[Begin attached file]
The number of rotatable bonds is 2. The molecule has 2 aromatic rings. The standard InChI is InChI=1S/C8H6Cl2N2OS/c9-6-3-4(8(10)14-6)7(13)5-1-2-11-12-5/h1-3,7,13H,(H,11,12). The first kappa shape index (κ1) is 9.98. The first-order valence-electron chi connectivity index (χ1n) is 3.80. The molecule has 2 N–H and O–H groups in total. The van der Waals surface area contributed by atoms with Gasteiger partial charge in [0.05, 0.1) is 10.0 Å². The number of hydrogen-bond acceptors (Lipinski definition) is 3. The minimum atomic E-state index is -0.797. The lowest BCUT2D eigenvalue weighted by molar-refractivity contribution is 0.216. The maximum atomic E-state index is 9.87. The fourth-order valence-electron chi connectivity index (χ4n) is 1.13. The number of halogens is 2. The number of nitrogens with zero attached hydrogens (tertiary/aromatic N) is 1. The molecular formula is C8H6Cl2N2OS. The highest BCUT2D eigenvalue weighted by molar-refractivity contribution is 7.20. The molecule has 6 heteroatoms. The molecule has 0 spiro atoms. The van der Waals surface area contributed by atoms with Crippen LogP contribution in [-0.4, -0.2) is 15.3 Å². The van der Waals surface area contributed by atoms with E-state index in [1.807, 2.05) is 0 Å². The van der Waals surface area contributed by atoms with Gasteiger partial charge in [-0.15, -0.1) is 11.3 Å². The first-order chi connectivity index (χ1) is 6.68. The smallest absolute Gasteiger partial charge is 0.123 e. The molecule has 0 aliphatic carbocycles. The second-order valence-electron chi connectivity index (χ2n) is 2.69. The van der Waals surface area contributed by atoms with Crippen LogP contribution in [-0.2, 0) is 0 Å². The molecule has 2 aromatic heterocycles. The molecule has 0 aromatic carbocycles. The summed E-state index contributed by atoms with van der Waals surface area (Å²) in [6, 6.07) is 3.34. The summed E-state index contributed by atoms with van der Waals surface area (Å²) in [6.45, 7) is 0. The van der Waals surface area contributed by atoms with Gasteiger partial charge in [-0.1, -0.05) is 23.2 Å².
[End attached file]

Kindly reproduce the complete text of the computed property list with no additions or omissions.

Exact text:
The number of rotatable bonds is 2. The molecule has 2 aromatic rings. The standard InChI is InChI=1S/C8H6Cl2N2OS/c9-6-3-4(8(10)14-6)7(13)5-1-2-11-12-5/h1-3,7,13H,(H,11,12). The first kappa shape index (κ1) is 9.98. The first-order valence-electron chi connectivity index (χ1n) is 3.80. The molecule has 2 N–H and O–H groups in total. The van der Waals surface area contributed by atoms with Gasteiger partial charge in [0.05, 0.1) is 10.0 Å². The number of hydrogen-bond acceptors (Lipinski definition) is 3. The minimum atomic E-state index is -0.797. The lowest BCUT2D eigenvalue weighted by molar-refractivity contribution is 0.216. The maximum atomic E-state index is 9.87. The fourth-order valence-electron chi connectivity index (χ4n) is 1.13. The number of halogens is 2. The number of nitrogens with zero attached hydrogens (tertiary/aromatic N) is 1. The molecular formula is C8H6Cl2N2OS. The highest BCUT2D eigenvalue weighted by molar-refractivity contribution is 7.20. The molecule has 6 heteroatoms. The molecule has 0 spiro atoms. The van der Waals surface area contributed by atoms with Crippen LogP contribution in [-0.4, -0.2) is 15.3 Å². The van der Waals surface area contributed by atoms with E-state index in [1.807, 2.05) is 0 Å². The van der Waals surface area contributed by atoms with Gasteiger partial charge in [-0.15, -0.1) is 11.3 Å². The first-order chi connectivity index (χ1) is 6.68. The smallest absolute Gasteiger partial charge is 0.123 e. The molecule has 0 aliphatic carbocycles. The second-order valence-electron chi connectivity index (χ2n) is 2.69. The van der Waals surface area contributed by atoms with Crippen LogP contribution in [-0.2, 0) is 0 Å². The molecule has 2 aromatic heterocycles. The molecule has 0 aromatic carbocycles. The summed E-state index contributed by atoms with van der Waals surface area (Å²) in [6, 6.07) is 3.34. The summed E-state index contributed by atoms with van der Waals surface area (Å²) in [6.45, 7) is 0. The van der Waals surface area contributed by atoms with Gasteiger partial charge in [-0.1, -0.05) is 23.2 Å².